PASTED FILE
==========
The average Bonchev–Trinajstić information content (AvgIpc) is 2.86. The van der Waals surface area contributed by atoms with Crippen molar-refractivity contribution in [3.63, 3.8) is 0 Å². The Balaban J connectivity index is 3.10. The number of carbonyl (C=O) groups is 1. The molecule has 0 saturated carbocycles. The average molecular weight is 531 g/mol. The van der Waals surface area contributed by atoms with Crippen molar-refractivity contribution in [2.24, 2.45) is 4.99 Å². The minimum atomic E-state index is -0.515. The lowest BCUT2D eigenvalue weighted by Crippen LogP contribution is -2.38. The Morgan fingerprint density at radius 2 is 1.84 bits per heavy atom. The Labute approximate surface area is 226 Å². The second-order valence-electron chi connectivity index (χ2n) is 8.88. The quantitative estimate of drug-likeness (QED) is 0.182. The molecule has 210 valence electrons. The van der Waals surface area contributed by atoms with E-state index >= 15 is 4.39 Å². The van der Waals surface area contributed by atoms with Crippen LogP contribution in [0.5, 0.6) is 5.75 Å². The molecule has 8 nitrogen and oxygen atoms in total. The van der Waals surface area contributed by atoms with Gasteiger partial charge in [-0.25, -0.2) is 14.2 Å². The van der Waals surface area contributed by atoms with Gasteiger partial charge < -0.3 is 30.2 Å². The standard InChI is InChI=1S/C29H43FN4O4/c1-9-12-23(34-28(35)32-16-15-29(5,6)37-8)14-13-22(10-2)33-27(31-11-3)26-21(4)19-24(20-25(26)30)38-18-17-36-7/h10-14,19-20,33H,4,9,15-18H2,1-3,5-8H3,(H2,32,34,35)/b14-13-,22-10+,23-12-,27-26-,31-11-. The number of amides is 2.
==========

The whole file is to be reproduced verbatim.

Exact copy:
The average Bonchev–Trinajstić information content (AvgIpc) is 2.86. The van der Waals surface area contributed by atoms with Crippen molar-refractivity contribution in [3.63, 3.8) is 0 Å². The Balaban J connectivity index is 3.10. The number of carbonyl (C=O) groups is 1. The molecule has 0 saturated carbocycles. The average molecular weight is 531 g/mol. The van der Waals surface area contributed by atoms with Crippen molar-refractivity contribution in [2.24, 2.45) is 4.99 Å². The minimum atomic E-state index is -0.515. The lowest BCUT2D eigenvalue weighted by Crippen LogP contribution is -2.38. The Morgan fingerprint density at radius 2 is 1.84 bits per heavy atom. The Labute approximate surface area is 226 Å². The second-order valence-electron chi connectivity index (χ2n) is 8.88. The quantitative estimate of drug-likeness (QED) is 0.182. The molecule has 210 valence electrons. The van der Waals surface area contributed by atoms with E-state index >= 15 is 4.39 Å². The van der Waals surface area contributed by atoms with Crippen LogP contribution in [0.5, 0.6) is 5.75 Å². The molecule has 8 nitrogen and oxygen atoms in total. The van der Waals surface area contributed by atoms with Gasteiger partial charge in [-0.25, -0.2) is 14.2 Å². The van der Waals surface area contributed by atoms with Gasteiger partial charge < -0.3 is 30.2 Å². The standard InChI is InChI=1S/C29H43FN4O4/c1-9-12-23(34-28(35)32-16-15-29(5,6)37-8)14-13-22(10-2)33-27(31-11-3)26-21(4)19-24(20-25(26)30)38-18-17-36-7/h10-14,19-20,33H,4,9,15-18H2,1-3,5-8H3,(H2,32,34,35)/b14-13-,22-10+,23-12-,27-26-,31-11-. The number of amides is 2.